The room was space efficient (i.e., relatively small) with a lovely view of a roof top–and buildings and desert mountains in the distance. And Hooters.  We were able to close our blinds to (try to) sleep, but the blackout curtains wouldn’t close (until we wrestled with them the next morning), so we were lit by the town that never sleeps.  Carrot Top made a joke in his show about having sunburn from his hotel room window.

I understand that the casinos aren’t as loud as they used to be, since no real coins are used in the slot machines. It’s all done with tickets, so no one has the loud sound of payoff.  Likewise, people don’t have to go back to their rooms with their hands smelling like coins. The hotels–all of them–have traffic patterns that require guests to pass through the casinos no matter where they are going. We ventured out to see some of the nearby sites.  New York, New York (replete with a small Statue of Liberty, a roller coaster, and a number of reproductions from the Big Apple, was just across the walkway.  The restaurants there were NYC themed. Excalibur had King Arthur’s Camelot-inspired decor, but the restaurants and the casino areas were more of the same.  On over to the Luxor, we saw Cleopatra’s Needle, the Sphinx, and the pyramid that is the building, but inside, it was pretty much the same.

I couldn’t get over, first of all, how many people were visiting from foreign countries.  I remembered several years ago attending an English conference held at the Opryland Hotel in Nashville, and hearing local author Ann Patchett telling attendees, “If you don’t get out of this hotel, then don’t tell people you’ve been to Nashville.”  Likewise, I wanted to tell international visitors, “If you don’t leave Las Vegas, please don’t think you’ve seen the United States.”  I was surprised by how many people had small children there.  Late, late at night, poor babies rode in strollers, their drooping heads looking miserably uncomfortable.  “Take that baby and put her to bed. Now!” I wanted to tell parents.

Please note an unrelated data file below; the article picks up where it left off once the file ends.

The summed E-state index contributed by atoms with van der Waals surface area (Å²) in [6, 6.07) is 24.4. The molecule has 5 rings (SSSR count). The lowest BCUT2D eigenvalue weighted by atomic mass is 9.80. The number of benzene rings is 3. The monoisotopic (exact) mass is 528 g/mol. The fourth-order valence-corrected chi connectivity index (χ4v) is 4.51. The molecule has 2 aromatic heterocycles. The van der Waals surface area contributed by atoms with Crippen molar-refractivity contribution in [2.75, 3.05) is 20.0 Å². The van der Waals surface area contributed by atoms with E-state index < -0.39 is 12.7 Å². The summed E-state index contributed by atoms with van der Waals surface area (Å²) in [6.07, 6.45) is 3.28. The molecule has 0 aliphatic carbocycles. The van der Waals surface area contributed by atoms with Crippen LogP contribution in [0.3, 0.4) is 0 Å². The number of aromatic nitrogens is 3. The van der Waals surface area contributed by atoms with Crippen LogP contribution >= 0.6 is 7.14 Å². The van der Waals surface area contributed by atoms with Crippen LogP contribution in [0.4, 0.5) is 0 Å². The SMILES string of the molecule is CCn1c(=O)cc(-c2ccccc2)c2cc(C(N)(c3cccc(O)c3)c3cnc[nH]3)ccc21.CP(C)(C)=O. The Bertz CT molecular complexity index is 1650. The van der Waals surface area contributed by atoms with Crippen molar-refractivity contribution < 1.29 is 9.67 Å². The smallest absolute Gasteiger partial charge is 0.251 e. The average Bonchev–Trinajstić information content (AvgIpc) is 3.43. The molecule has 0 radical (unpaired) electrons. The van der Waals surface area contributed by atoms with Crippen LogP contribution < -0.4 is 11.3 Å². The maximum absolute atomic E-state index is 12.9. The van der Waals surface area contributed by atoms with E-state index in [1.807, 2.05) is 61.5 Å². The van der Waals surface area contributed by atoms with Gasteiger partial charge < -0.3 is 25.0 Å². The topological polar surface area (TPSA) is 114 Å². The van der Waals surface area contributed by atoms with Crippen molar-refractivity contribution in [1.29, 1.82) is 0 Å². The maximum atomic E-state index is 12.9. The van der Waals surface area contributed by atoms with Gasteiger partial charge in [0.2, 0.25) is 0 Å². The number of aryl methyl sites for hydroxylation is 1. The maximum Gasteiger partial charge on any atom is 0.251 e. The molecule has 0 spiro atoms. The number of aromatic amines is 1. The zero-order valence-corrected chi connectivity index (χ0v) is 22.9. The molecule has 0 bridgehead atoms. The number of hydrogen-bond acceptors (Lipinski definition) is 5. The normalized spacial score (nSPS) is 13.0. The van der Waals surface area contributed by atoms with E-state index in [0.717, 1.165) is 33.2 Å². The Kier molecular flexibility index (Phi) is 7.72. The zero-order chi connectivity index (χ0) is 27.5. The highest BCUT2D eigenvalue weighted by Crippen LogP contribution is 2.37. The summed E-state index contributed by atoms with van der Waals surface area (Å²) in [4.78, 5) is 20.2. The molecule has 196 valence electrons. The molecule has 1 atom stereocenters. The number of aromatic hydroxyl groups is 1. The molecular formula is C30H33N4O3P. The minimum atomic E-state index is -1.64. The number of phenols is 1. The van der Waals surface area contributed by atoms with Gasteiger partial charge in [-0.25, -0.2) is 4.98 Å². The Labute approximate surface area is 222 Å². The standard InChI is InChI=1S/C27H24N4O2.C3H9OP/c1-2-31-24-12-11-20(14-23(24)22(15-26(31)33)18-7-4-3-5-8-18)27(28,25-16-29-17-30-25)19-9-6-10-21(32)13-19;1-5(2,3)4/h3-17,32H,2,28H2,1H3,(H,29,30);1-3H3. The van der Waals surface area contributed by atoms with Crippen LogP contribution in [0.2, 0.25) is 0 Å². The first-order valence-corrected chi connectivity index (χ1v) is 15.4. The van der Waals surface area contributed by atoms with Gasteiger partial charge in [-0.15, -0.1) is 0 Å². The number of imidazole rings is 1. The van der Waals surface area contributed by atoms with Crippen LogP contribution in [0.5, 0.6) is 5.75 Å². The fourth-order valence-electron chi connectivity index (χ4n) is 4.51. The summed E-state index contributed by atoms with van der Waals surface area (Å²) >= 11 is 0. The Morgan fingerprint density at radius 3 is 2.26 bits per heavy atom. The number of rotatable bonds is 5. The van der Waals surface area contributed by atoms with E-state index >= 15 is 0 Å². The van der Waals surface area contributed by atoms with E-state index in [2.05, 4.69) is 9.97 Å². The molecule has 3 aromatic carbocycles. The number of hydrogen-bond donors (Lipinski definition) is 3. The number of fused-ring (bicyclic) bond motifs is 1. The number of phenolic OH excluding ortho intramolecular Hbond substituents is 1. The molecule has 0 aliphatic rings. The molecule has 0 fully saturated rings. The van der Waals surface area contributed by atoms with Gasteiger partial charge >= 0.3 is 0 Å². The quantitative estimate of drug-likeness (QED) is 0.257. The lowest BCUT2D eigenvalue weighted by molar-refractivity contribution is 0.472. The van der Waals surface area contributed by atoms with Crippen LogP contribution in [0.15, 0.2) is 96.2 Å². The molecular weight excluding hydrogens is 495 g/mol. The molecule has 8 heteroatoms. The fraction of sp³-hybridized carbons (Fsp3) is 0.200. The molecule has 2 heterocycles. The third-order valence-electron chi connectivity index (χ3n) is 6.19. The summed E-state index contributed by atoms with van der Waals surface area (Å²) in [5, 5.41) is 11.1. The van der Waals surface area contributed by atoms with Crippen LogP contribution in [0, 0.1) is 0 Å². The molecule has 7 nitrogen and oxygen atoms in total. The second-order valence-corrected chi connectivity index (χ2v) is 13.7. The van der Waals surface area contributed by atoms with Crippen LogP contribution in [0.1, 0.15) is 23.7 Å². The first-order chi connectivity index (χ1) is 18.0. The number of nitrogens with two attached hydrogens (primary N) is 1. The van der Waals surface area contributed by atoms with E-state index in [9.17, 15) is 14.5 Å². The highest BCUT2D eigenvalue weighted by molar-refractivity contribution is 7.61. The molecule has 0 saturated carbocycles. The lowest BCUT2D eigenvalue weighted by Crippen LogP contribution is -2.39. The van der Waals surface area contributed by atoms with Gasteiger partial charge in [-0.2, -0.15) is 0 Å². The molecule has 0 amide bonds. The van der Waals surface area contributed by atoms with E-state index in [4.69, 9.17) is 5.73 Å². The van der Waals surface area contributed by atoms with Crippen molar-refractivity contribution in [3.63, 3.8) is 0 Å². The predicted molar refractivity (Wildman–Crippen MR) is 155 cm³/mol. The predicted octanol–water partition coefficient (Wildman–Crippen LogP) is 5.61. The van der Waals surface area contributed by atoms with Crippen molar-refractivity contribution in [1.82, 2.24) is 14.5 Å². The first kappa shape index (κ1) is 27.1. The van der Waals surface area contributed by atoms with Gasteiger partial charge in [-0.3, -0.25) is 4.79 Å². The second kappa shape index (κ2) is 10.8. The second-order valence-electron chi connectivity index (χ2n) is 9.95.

I had considered spending a little time in the hotel pool–until I saw the people leaving the pool area, ignoring the hotel notices “requiring” coverups.  Even the coverups didn’t coverup much! I didn’t see many of “my people”–fifty-somethings in our “tankinis.” I decided to wait and swim at home!

I also notice that people walk about like they drive–totally oblivious to those around them.  Change your mind as you reach the beginning of the escalator?  Just stand there. Those people gathering behind you can wait.  Even the normal traffic pattern–moving to your right–was ignored.  I eventually got tired of dodging people coming straight for me (eyes glued to their phones) and just ran into a few.

The few days there weren’t a total waste.  It’s always nice to have a little time with my husband away from home. Somehow, removing the day-to-day responsibilities allows time to talk or just to be together.  We also had another couple along for the work portion of the trip, so we got to know them and enjoy a little time together.  I even managed some reading time–finishing one book during wait time at the airport and making a dent in James Michener’s The Source, my mega-read for this summer.  We also had one genuinely good meal–in a quiet but sophisticated setting, good prices with reasonable (small) portions.

I just couldn’t get over how different my two experiences were.  Give me the Southeast, the mountains, even the humidity.  I was even ready to cook again once I got home–cubed steak smothered in onions, mashed potatoes, fried okra, field peas and biscuits. I wonder what that would have cost in Vegas–if they had such a thing. Maybe the next hotel casino will be a Tara theme:  You’ll never go hungry again!

One Comment leave one →
  1. sandyyoung75 permalink
    August 13, 2015 3:35 pm

    Hi, Cuz! I read this several days ago, but with all this vacationing, I haven’t been able to find a minute to myself. I love your comparison. I’m with you . . . I’d much rather be at the Gathering. You have the talent to write and make me feel as though I were there with you. A real talent!